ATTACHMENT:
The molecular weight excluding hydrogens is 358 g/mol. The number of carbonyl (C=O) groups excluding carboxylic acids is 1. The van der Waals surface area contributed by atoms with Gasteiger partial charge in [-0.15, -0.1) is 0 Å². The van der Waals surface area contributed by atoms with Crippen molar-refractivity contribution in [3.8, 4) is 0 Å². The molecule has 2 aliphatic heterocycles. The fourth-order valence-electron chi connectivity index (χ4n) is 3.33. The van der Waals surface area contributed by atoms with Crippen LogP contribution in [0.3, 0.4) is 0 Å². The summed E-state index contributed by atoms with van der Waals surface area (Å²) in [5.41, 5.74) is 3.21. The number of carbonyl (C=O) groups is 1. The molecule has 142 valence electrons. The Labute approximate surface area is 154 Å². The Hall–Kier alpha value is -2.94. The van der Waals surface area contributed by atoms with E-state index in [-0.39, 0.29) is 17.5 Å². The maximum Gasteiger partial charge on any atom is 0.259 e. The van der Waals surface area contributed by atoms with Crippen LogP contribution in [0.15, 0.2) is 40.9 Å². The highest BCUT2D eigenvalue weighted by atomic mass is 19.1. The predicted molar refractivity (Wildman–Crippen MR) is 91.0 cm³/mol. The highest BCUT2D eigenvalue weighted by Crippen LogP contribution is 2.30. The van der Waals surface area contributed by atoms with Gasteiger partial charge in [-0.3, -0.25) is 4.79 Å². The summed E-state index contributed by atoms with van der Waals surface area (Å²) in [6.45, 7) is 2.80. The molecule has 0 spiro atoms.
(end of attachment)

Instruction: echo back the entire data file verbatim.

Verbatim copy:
The molecular weight excluding hydrogens is 358 g/mol. The number of carbonyl (C=O) groups excluding carboxylic acids is 1. The van der Waals surface area contributed by atoms with Gasteiger partial charge in [-0.15, -0.1) is 0 Å². The van der Waals surface area contributed by atoms with Crippen molar-refractivity contribution in [3.8, 4) is 0 Å². The molecule has 2 aliphatic heterocycles. The fourth-order valence-electron chi connectivity index (χ4n) is 3.33. The van der Waals surface area contributed by atoms with Crippen LogP contribution in [0.3, 0.4) is 0 Å². The summed E-state index contributed by atoms with van der Waals surface area (Å²) in [5.41, 5.74) is 3.21. The number of carbonyl (C=O) groups is 1. The molecule has 142 valence electrons. The Labute approximate surface area is 154 Å². The Hall–Kier alpha value is -2.94. The van der Waals surface area contributed by atoms with E-state index in [-0.39, 0.29) is 17.5 Å². The maximum Gasteiger partial charge on any atom is 0.259 e. The van der Waals surface area contributed by atoms with Crippen LogP contribution in [0.15, 0.2) is 40.9 Å². The highest BCUT2D eigenvalue weighted by atomic mass is 19.1. The predicted molar refractivity (Wildman–Crippen MR) is 91.0 cm³/mol. The highest BCUT2D eigenvalue weighted by Crippen LogP contribution is 2.30. The van der Waals surface area contributed by atoms with Gasteiger partial charge in [-0.3, -0.25) is 4.79 Å². The summed E-state index contributed by atoms with van der Waals surface area (Å²) in [6.45, 7) is 2.80. The molecule has 0 spiro atoms.